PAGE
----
[mhostpc.triumf.ca:1175:e777:Stopped]/>ls
+
  [mhostpc.triumf.ca:1175:e777:Stopped]/>ls </span>
 
If it does not work correctly, check that  
 
If it does not work correctly, check that  
 
* MIDAS_SERVER_HOST is defined on REMOTE host with same port as [[mserver]]
 
* MIDAS_SERVER_HOST is defined on REMOTE host with same port as [[mserver]]
* {{Utility|name=mserver}} is running on MIDAS host with the correct port
+
* <span style="color:darkcyan;font-style:italic">mserver</span> is running on MIDAS host with the correct port
 
* MIDAS_SERVER_HOST is NOT defined on MIDAS host
 
* MIDAS_SERVER_HOST is NOT defined on MIDAS host
 
* remote access permission to REMOTE host has been granted as described above.
 
* remote access permission to REMOTE host has been granted as described above.
Line 381: Line 405:
  
 
To avoid confusion, create a different subdirectory for the frontend, e.g.
 
To avoid confusion, create a different subdirectory for the frontend, e.g.
   [johnfoo@rlxhost e777] mkdir $HOME/online/fe_32
+
   <span style="color:green; font-size:80%">[rlxhost] mkdir $HOME/online/fe_32</span>
 
Copy the Makefile and frontend code from the same example to this directory.
 
Copy the Makefile and frontend code from the same example to this directory.
 
Modify the Makefile as needed, and only build the frontend.   
 
Modify the Makefile as needed, and only build the frontend.   
  
 
Once built, start the frontend in an xterm on the REMOTE host.  
 
Once built, start the frontend in an xterm on the REMOTE host.  
  [johnfoo@rlxhost e777] $HOME/online/fe_32/frontend
+
  <span style="color:green; font-size:80%">[rlxhost] $HOME/online/fe_32/frontend</span>
 
Check that it connects successfully to the experiment and the Equipments appear on the [[Status Page]] as described under [[#Frontend and analyzer (localhost)]].  The Equipment Status (Figure 1) should show that the Equipments are now running on the remote cpu, i.e. "SampleFrontend@rlxhost.triumf.ca" rather than "Sample Frontend@localhost".
 
Check that it connects successfully to the experiment and the Equipments appear on the [[Status Page]] as described under [[#Frontend and analyzer (localhost)]].  The Equipment Status (Figure 1) should show that the Equipments are now running on the remote cpu, i.e. "SampleFrontend@rlxhost.triumf.ca" rather than "Sample Frontend@localhost".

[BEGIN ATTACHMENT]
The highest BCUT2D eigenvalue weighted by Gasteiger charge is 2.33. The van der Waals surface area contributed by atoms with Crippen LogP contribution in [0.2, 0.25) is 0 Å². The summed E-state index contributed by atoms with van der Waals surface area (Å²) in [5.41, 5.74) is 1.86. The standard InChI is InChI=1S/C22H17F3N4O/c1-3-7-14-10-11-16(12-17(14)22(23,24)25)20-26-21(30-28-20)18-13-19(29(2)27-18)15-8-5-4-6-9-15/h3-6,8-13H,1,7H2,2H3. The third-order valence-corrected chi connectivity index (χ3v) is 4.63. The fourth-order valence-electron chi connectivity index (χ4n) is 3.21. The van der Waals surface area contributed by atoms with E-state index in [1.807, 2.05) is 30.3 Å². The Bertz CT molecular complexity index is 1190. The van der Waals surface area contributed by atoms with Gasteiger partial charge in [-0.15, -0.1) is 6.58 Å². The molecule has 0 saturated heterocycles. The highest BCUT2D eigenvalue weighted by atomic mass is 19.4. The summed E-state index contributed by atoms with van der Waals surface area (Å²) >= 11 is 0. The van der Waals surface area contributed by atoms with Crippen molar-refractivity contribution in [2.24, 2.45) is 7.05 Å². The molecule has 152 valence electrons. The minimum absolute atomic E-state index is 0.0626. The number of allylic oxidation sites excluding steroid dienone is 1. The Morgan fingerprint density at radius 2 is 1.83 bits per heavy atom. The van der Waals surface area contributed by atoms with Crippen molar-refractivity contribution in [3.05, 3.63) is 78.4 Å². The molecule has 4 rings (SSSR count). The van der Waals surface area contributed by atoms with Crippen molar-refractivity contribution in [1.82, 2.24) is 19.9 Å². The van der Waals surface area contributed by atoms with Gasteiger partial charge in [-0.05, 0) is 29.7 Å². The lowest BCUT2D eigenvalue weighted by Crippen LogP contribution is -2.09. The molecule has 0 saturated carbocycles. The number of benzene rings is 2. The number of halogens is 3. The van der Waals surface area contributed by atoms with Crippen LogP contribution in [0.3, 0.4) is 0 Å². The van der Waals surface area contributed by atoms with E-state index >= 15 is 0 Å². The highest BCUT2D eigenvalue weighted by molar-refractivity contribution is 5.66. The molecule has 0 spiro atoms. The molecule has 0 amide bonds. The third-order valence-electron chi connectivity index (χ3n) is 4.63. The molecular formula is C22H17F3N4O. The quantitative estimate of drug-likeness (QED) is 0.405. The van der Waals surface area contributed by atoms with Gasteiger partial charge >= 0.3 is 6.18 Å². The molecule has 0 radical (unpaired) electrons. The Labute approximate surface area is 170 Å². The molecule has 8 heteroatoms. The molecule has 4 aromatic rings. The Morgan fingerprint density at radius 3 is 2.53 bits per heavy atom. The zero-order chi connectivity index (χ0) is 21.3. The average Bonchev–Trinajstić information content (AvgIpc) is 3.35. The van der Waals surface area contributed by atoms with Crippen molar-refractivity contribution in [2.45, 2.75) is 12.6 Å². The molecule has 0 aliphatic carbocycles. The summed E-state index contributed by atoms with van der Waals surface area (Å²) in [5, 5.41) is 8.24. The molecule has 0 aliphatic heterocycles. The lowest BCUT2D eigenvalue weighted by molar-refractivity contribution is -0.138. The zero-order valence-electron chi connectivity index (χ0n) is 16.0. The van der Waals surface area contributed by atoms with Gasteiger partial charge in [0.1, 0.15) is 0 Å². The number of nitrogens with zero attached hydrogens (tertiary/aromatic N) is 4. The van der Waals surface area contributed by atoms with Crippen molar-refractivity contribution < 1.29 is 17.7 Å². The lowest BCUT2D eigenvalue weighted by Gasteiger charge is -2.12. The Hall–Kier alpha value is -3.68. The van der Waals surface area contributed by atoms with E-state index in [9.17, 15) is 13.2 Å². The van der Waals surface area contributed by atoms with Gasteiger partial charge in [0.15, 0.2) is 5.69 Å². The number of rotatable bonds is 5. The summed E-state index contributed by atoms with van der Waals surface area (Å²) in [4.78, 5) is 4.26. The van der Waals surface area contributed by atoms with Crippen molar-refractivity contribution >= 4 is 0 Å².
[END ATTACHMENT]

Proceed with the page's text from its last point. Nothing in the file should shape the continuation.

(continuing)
=== Run the Analyzer ===
 
=== Run the Analyzer ===
 
Start the analyzer in an xterm on the MIDAS ''experiment host''  
 
Start the analyzer in an xterm on the MIDAS ''experiment host''  
[johnfoo@mhostpc e777] $HOME/online/analyzer
+
<small>[johnfoo@mhostpc e777] $HOME/online/analyzer</small>
  
 
Continue by starting a run and dumping the data as described under [[#Frontend and analyzer (localhost)]].
 
Continue by starting a run and dumping the data as described under [[#Frontend and analyzer (localhost)]].
  
 
=== Create experiment startup script ===
 
=== Create experiment startup script ===
It is useful to create a script that will automatically start all the required clients for the experiment. This is called a start_daq script. Create $HOME/online/bin/start_daq.sh on the ''experiment host'' as follows, (supply the mhttpd ports if default is not used) :
+
It is useful to create a script that will automatically start all the required clients for the experiment. This is called for convenience a "start_daq" script (any name can be used). Create {{Filepath|path=$HOME/online/bin/start_daq.sh}} on the ''experiment host'' as follows, (supply the [[mhttpd]] ports if default is not used) :
 +
<small>
 
  #!/bin/sh
 
  #!/bin/sh
 
  # start_daq.sh
 
  # start_daq.sh
Line 402: Line 427:
 
  #
 
  #
 
  switch (`hostname`)
 
  switch (`hostname`)
   case $MIDAS_HOST*:
+
   case $MIDAS_HOST*:   ## MIDAS_HOST is assigned in .cshrc (.bashrc)
 
       echo "Good, we are on $MIDAS_HOST"
 
       echo "Good, we are on $MIDAS_HOST"
 
       breaksw
 
       breaksw
   case $REMOTE_HOST*:
+
   case $REMOTE_HOST*:   ## REMOTE_HOST is assigned in .cshrc (.bashrc)
 
       echo "start_daq script should be executed on $MIDAS_HOST"
 
       echo "start_daq script should be executed on $MIDAS_HOST"
 
  endsw
 
  endsw
Line 411: Line 436:
 
  odbedit -c clean
 
  odbedit -c clean
 
  #  start mhttpd on default port (Mongoose https version)
 
  #  start mhttpd on default port (Mongoose https version)
  mhttpd  -D  # optionally restrict access to localhost (i.e. ''experiment host'') and/or other specified hosts - see [[mhttpd]]
+
  mhttpd  -D  # you can optionally restrict access to localhost and/or other specified hosts - see [[mhttpd]]